“Harry: ‘I’ve never fought alone, you see. And I never will.'”
In the eighth instalment of Rowling’s wonderful wizarding world, Harry Potter reminds us that among a sea of darkness, there is always a light.
Set 19 years after Voldemort’s destruction at the Battle of Hogwarts, this play – co-written by J.K. Rowling, experienced writer Jack Thorne and veteran theatre director John Tiffany – is a beautifully nostalgic yet refreshingly unique chapter in the Potter Saga. It begins in a profoundly familiar location: King’s Cross Station, London, and from there details the adult lives of our three original heroes – Harry Potter, Ron Weasley and Hermione Granger. Yet time has moved on, and it is their children that now take centre stage.
Harry has three children: James (confident, brash and mischievous), Lily (intelligent, popular and outgoing) and Albus Severus – quiet, troubled and different. Beginning with Albus’ first year at Hogwarts (coincidentally also Rose’s, the highly ambitious and intelligent daughter of Ron and Hermione), trouble soon strikes, but not in its usual form. Albus is simply sorted into the wrong house: Slytherin.
Historically the house of villains – Voldemort included – this is not the correct place for a Potter to be. Yet in Slytherin he is placed. An immediate outcast, Albus soon befriends Scorpio, the similarly isolated son of Draco Malfoy, Harry’s old adversary. The action moves quickly through the years from this point, spiralling further and further downwards into a fraught relationship with his father and tragedy in Scorpio’s life. The two boys only have each other, until Harry is paid a visit by an old man and his mysterious niece: Delphi.
The man is Amos Diggory, father of the boy murdered by Voldemort in the Triwizard Tournament in book 4 (worry not, even if you haven’t read the books or seen the films, the story is still fairly easy to follow). Dying and desperate, he reaches out to Harry, (now Head of the Department for Magical Law Enforcement), for one last pitiful appeal: rumours are circulating that the Ministry of Magic (the government of the wizarding world) has a Time Turner, a magical object that allows users to travel back in time. Diggory wants Harry to travel back and save his son.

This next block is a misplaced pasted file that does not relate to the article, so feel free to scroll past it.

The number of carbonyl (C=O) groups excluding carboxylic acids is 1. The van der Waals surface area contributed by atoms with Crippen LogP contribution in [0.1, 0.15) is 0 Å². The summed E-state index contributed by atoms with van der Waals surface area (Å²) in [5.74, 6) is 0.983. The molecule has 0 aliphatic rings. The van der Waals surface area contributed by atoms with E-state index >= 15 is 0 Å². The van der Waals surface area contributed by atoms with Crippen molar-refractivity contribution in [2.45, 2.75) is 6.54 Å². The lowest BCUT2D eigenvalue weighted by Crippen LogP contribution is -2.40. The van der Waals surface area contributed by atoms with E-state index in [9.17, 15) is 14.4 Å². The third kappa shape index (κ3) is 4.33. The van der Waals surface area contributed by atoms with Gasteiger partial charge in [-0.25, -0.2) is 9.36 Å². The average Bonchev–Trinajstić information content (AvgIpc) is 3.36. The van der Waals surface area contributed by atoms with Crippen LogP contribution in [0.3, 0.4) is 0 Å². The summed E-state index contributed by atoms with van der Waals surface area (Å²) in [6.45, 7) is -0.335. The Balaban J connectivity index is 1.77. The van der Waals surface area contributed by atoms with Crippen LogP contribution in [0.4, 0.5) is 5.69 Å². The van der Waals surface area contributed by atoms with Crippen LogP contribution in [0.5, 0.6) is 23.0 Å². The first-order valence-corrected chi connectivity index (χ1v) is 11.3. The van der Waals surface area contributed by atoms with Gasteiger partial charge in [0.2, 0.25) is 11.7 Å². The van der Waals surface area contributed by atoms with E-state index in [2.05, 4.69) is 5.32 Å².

Torn and tormented, Harry refuses to comply, aware that doing so could rewrite the future and irrevocably change its outcome. Yet Albus, eavesdropping and eager to carve an identity out of the shadow of his legendary father, is curious. His curiosity leads to action.
Full of enchanting magic, monsters and mystery, this play (currently being performed in London, though good luck getting tickets!) is a mesmerising revival of my childhood fascination with the wizarding world. Packed with complex narrative, settings and characters, it does not disappoint as the next instalment in the saga. I admittedly had my reservations about the concept of Harry Potter as a play, and it certainly provides a different reading experience. The transition between scenes is rapid, with constant action, leading to a fast-paced drama that occasionally whirls along too fast – I had to re-read more than a few scenes!
The dialogue is well crafted – albeit cheesy in certain passages – though reading Harry Potter as an adult is a wholly different experience to a child’s. The stage directions are perhaps the most fascinating – continually ambitious and imaginative – though I’d be intrigued to see how they’re achieved on stage.
All in all, I could tell that it wasn’t just Rowling’s work – the feel of it is different, though not necessarily in a bad way. It’s an exciting and refreshing piece, a treat for both long-standing and new Potter fans alike, and provides wonderful escapism in an increasingly scary reality.
I would encourage all of you to read it – especially if you grew up with the stories like me; you won’t be disappointed. Ultimately it reminds us that despite tragedy, disaster and grief, hope will always survive. To quote Albus Dumbledore, the namesake of this play’s protagonist and a wizarding hero:
“Happiness can be found in the darkest of times, if one only remembers to turn on the light.”